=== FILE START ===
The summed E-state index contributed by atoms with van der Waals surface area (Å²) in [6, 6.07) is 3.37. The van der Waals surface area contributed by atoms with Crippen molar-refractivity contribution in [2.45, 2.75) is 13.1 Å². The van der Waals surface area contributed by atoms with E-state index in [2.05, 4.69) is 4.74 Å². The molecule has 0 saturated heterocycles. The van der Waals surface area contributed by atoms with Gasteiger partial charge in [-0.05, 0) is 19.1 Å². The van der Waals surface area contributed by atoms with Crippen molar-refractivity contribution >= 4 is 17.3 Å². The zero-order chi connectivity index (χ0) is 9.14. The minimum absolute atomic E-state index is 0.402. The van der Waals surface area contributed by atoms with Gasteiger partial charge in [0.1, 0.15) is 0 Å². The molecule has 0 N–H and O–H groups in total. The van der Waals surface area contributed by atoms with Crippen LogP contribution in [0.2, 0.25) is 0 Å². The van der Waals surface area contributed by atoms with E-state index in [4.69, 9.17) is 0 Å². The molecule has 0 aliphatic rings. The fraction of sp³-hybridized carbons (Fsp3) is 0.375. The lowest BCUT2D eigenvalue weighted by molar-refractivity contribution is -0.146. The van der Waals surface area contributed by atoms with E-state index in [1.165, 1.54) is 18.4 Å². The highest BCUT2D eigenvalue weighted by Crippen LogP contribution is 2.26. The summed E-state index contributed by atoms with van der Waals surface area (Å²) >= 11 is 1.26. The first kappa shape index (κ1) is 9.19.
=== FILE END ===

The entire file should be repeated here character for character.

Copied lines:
The summed E-state index contributed by atoms with van der Waals surface area (Å²) in [6, 6.07) is 3.37. The van der Waals surface area contributed by atoms with Crippen molar-refractivity contribution in [2.45, 2.75) is 13.1 Å². The van der Waals surface area contributed by atoms with E-state index in [2.05, 4.69) is 4.74 Å². The molecule has 0 saturated heterocycles. The van der Waals surface area contributed by atoms with Gasteiger partial charge in [-0.05, 0) is 19.1 Å². The van der Waals surface area contributed by atoms with Crippen molar-refractivity contribution >= 4 is 17.3 Å². The zero-order chi connectivity index (χ0) is 9.14. The minimum absolute atomic E-state index is 0.402. The van der Waals surface area contributed by atoms with Gasteiger partial charge in [0.1, 0.15) is 0 Å². The molecule has 0 N–H and O–H groups in total. The van der Waals surface area contributed by atoms with Crippen LogP contribution in [0.2, 0.25) is 0 Å². The van der Waals surface area contributed by atoms with E-state index in [4.69, 9.17) is 0 Å². The molecule has 0 aliphatic rings. The fraction of sp³-hybridized carbons (Fsp3) is 0.375. The lowest BCUT2D eigenvalue weighted by molar-refractivity contribution is -0.146. The van der Waals surface area contributed by atoms with E-state index in [1.165, 1.54) is 18.4 Å². The highest BCUT2D eigenvalue weighted by Crippen LogP contribution is 2.26. The summed E-state index contributed by atoms with van der Waals surface area (Å²) >= 11 is 1.26. The first kappa shape index (κ1) is 9.19.